Page Created: February 14, 2003
I just like using that palindrome. So what’s on this page? It’s just a bunch of random electronic stuff, mostly my computers. I’ve realized in the past few months that I spend more time with computers than cars now that I’m in Europe. That’s pretty strange to me, but that’s how it is.
With all of this interest, I thought it was odd that I didn’t have a website dedicated to this hobby. Afterall, who doesn’t have a website dedicated to the Operating/Computer System of their Faith?
In other words, this page is just as useless as my other pages.
So how many Macs have I bought, and why? I can list the Macs I’ve bought throughout the years, that’s no problem. But why I buy Macs instead of a Wintel? Good question. Why buy a Porsche instead of a Cavalier or a Corvette? I guess it’s a matter of taste.
If it looks like I get a new computer about every three years, it’s because I get a computer about every three years. That’s around the time new hardware comes out that make me say, “oooh.” Or when the software get so bloated that to run it on my current machine makes me say, “arrgh!”
If you notice, I’ve also upgraded the processors a few times. That extends the life of the computer for me. If only I could upgrade car’s memory just as easily.
Another thing I find funny is seeing how wimpy those specs are, even if you consider this is Apple hardware we’re talking about. Every look at the spec of your first x386 machine? And how much you paid for it? Pretty funny stuff, huh?
My current workhorse is the iBook. I use this daily at work, even if we use NT (and soon XP). I can connect to my network easily, and inversely, connect back to my iBook. I can even check my Outlook mail and surf the web with the iBook. About the only thing I can’t do is check email with the Mail.app program, as our firewall won’t let me.
To be honest, the 12" Powerbook is the laptop I would rather have, but it wasn’t around when I bought the iBook. I have to the old ATI RagePro128 graphics card, or something like that, and that’s about the only downside to the iBook. It’s not because I play games (how much graphic horsepower does Spaceward Ho! need?), but it would be nice if I could get the graphics from iTunes to display faster when I’m playing music.
I also have a Windows computer, strangely enough. It’s beige, and I use it to work at home. That’s two good reasons to get rid of it right there— it’s Windows, and it’s for work.
Still, it’s not that bad, for a Windows machine. It’s not as cool as my little brother’s setup with a plexiglass side and an internal neon light, but it gets the job done.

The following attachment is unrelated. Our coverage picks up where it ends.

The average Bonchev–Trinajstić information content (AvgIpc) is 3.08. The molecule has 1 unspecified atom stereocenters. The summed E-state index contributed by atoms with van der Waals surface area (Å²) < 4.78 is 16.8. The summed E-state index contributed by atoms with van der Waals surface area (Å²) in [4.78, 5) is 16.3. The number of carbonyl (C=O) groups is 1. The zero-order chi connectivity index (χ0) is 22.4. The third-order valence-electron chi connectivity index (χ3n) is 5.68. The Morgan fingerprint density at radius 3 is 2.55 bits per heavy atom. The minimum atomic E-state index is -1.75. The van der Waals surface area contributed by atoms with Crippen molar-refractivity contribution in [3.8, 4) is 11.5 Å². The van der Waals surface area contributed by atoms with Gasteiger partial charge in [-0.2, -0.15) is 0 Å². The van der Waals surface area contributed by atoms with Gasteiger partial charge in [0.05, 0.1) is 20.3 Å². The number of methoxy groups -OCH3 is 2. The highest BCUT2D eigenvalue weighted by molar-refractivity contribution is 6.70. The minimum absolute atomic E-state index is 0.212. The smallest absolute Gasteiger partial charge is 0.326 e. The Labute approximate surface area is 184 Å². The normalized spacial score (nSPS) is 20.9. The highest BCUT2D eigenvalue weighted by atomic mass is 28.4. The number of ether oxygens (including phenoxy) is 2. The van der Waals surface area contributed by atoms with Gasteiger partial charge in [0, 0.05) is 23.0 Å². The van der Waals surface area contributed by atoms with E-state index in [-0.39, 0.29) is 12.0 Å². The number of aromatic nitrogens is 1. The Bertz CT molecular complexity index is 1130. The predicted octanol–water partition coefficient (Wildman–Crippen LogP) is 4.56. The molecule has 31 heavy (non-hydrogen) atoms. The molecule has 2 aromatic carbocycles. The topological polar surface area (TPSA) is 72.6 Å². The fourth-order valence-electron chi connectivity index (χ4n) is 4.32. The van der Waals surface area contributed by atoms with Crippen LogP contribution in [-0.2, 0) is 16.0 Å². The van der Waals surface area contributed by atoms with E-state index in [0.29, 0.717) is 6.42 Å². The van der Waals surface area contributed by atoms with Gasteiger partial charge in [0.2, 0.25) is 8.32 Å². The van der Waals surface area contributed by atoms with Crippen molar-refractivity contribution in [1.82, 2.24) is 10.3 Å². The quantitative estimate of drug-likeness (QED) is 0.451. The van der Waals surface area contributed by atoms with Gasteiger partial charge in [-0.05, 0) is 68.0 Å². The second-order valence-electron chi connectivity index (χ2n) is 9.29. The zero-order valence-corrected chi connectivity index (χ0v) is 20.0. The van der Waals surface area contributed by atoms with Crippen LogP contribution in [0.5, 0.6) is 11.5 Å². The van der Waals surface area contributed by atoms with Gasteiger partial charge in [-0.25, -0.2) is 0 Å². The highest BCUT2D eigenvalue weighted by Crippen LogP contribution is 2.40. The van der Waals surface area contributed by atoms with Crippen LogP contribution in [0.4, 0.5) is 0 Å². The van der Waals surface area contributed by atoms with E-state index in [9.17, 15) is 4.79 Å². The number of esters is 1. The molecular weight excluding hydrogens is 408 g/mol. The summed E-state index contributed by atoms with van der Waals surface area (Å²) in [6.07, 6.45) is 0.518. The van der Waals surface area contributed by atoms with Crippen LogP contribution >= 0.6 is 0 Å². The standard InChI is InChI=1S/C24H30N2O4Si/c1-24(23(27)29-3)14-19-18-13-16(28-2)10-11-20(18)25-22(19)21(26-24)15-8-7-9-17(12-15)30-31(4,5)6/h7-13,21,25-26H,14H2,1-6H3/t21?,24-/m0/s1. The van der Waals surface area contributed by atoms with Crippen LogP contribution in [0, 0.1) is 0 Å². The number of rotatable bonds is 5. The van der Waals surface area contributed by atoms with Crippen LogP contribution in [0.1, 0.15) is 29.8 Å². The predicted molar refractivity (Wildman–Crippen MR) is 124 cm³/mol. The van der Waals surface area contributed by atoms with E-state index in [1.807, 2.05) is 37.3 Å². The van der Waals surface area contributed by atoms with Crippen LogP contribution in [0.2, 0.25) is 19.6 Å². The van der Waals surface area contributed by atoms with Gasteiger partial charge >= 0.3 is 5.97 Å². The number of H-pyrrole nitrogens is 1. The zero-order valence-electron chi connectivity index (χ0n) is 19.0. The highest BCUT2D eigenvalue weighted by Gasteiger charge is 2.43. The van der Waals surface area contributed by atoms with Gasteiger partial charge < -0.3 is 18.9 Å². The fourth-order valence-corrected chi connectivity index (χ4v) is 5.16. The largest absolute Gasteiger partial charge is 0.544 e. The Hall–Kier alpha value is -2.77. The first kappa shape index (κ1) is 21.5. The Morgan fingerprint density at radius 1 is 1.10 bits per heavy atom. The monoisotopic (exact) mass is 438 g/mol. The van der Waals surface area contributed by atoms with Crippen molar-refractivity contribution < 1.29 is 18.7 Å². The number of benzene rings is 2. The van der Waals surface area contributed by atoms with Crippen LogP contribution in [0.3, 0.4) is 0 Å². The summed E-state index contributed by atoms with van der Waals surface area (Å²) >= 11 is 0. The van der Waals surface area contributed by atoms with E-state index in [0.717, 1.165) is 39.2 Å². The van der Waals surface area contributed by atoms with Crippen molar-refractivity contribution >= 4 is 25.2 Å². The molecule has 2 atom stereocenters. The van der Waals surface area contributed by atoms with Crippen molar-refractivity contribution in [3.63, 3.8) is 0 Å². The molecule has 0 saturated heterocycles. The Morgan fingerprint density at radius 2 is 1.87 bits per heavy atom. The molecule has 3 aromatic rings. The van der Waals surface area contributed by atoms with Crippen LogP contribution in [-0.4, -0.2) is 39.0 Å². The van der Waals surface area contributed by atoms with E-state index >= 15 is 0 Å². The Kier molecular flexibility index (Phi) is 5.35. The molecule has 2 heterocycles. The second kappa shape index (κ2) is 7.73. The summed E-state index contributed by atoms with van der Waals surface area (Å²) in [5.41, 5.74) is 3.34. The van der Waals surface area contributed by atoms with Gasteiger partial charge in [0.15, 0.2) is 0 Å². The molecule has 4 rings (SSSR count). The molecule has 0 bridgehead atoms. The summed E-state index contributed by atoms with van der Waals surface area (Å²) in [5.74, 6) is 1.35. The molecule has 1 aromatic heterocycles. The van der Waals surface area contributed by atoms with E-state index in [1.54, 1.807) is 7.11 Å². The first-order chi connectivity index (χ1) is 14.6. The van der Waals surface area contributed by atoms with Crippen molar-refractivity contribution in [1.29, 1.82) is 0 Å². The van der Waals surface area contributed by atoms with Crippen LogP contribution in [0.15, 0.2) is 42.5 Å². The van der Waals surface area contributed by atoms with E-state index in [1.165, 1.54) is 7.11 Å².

Up to now, I haven’t installed Linux on any of my machines. Call it laziness, or incompetence. I’ve never used it, and I don’t know how it works. For the computing-savvy out there, I can’t change a camshaft either. Now you have another reason to laugh at me.
The biggest reason for me to get Linux running somewhere is to check out this website on its browsers, and to check out differences between Linux and Mac OS X. When I get the time, motivation and a clue, I’ll check this out.
Have you played with an iPod, Apple’s mp3 player? They rock (or r0xx0r or whatever l337 people say), if you pardon the pun.
I bought the 20 GB version this year. Last I checked it had 2377 songs, with 7.3 GB left over. According to iTunes, this is roughly 6.2 days of music. That’s not really so much, but it’s still cool.
The best part is how quick Firewire is when synchronizing this to my iBook. All of these songs needed only a few minutes to transfer to the iPod. The Firewire port is also where it gets its power. Navigating through it’s menu is a piece of cake—I wish other menus were this simple and useful.
Actually, there are a few other cool things about the iPod. It has a solid state scroll wheel, for example. This scroll wheel doesn’t move—it’s more like a track pad of a laptop. Additionally, you can store addresses and calendar info that you can easily view. I didn’t think I would ever use this feature, but now that I have, I’m glad it’s there. It can be pretty handy, since I take the iPod almost everywhere.
Oh—and I hear it plays music.
I’m including my Nikon Coolscan 4000 here, only because I’ve never had a film scanner before.